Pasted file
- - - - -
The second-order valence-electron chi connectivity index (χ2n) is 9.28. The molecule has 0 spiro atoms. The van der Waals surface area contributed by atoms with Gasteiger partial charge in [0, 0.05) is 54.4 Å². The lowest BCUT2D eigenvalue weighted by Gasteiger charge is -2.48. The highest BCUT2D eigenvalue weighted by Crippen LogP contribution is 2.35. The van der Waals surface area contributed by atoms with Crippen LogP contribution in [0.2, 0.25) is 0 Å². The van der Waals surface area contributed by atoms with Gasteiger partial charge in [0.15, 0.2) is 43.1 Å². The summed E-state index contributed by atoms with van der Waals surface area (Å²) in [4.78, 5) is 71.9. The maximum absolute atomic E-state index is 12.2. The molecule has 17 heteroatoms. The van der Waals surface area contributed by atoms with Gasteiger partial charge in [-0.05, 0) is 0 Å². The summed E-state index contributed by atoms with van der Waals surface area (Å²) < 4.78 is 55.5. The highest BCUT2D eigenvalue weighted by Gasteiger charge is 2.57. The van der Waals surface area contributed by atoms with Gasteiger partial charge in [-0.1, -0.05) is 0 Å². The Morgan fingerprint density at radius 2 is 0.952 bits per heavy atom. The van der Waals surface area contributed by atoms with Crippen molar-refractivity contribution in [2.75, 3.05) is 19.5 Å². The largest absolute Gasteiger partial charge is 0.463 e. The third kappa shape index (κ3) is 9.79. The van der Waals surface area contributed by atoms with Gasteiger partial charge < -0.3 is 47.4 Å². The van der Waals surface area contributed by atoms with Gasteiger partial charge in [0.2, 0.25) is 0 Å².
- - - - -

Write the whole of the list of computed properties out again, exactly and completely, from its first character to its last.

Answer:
The second-order valence-electron chi connectivity index (χ2n) is 9.28. The molecule has 0 spiro atoms. The van der Waals surface area contributed by atoms with Gasteiger partial charge in [0, 0.05) is 54.4 Å². The lowest BCUT2D eigenvalue weighted by Gasteiger charge is -2.48. The highest BCUT2D eigenvalue weighted by Crippen LogP contribution is 2.35. The van der Waals surface area contributed by atoms with Crippen LogP contribution in [0.2, 0.25) is 0 Å². The van der Waals surface area contributed by atoms with Gasteiger partial charge in [0.15, 0.2) is 43.1 Å². The summed E-state index contributed by atoms with van der Waals surface area (Å²) in [4.78, 5) is 71.9. The maximum absolute atomic E-state index is 12.2. The molecule has 17 heteroatoms. The van der Waals surface area contributed by atoms with Gasteiger partial charge in [-0.05, 0) is 0 Å². The summed E-state index contributed by atoms with van der Waals surface area (Å²) < 4.78 is 55.5. The highest BCUT2D eigenvalue weighted by Gasteiger charge is 2.57. The van der Waals surface area contributed by atoms with Gasteiger partial charge in [-0.1, -0.05) is 0 Å². The Morgan fingerprint density at radius 2 is 0.952 bits per heavy atom. The van der Waals surface area contributed by atoms with Crippen molar-refractivity contribution in [2.75, 3.05) is 19.5 Å². The largest absolute Gasteiger partial charge is 0.463 e. The third kappa shape index (κ3) is 9.79. The van der Waals surface area contributed by atoms with Gasteiger partial charge < -0.3 is 47.4 Å². The van der Waals surface area contributed by atoms with Gasteiger partial charge in [0.2, 0.25) is 0 Å².